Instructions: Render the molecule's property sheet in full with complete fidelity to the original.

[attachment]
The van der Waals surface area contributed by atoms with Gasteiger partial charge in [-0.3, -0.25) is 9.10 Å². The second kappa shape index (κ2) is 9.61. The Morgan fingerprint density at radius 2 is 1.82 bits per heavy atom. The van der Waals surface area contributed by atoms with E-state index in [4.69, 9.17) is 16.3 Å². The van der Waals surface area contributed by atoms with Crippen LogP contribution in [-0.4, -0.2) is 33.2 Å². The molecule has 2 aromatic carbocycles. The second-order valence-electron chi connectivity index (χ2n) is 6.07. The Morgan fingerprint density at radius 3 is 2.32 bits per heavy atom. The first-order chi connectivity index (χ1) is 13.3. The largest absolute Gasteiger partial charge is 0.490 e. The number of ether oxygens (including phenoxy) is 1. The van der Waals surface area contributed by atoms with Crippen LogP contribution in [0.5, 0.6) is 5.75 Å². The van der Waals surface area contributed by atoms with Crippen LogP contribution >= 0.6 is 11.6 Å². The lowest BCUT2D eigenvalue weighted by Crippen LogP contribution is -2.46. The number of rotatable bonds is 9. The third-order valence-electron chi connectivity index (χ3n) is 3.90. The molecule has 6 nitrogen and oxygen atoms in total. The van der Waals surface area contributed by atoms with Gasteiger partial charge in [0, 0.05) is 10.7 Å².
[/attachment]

The van der Waals surface area contributed by atoms with Gasteiger partial charge in [-0.3, -0.25) is 9.10 Å². The second kappa shape index (κ2) is 9.61. The Morgan fingerprint density at radius 2 is 1.82 bits per heavy atom. The van der Waals surface area contributed by atoms with E-state index in [4.69, 9.17) is 16.3 Å². The van der Waals surface area contributed by atoms with Crippen LogP contribution in [-0.4, -0.2) is 33.2 Å². The molecule has 2 aromatic carbocycles. The second-order valence-electron chi connectivity index (χ2n) is 6.07. The Morgan fingerprint density at radius 3 is 2.32 bits per heavy atom. The first-order chi connectivity index (χ1) is 13.3. The largest absolute Gasteiger partial charge is 0.490 e. The number of ether oxygens (including phenoxy) is 1. The van der Waals surface area contributed by atoms with Crippen LogP contribution in [0.5, 0.6) is 5.75 Å². The van der Waals surface area contributed by atoms with Crippen LogP contribution >= 0.6 is 11.6 Å². The lowest BCUT2D eigenvalue weighted by Crippen LogP contribution is -2.46. The number of rotatable bonds is 9. The third-order valence-electron chi connectivity index (χ3n) is 3.90. The molecule has 6 nitrogen and oxygen atoms in total. The van der Waals surface area contributed by atoms with Gasteiger partial charge in [0, 0.05) is 10.7 Å².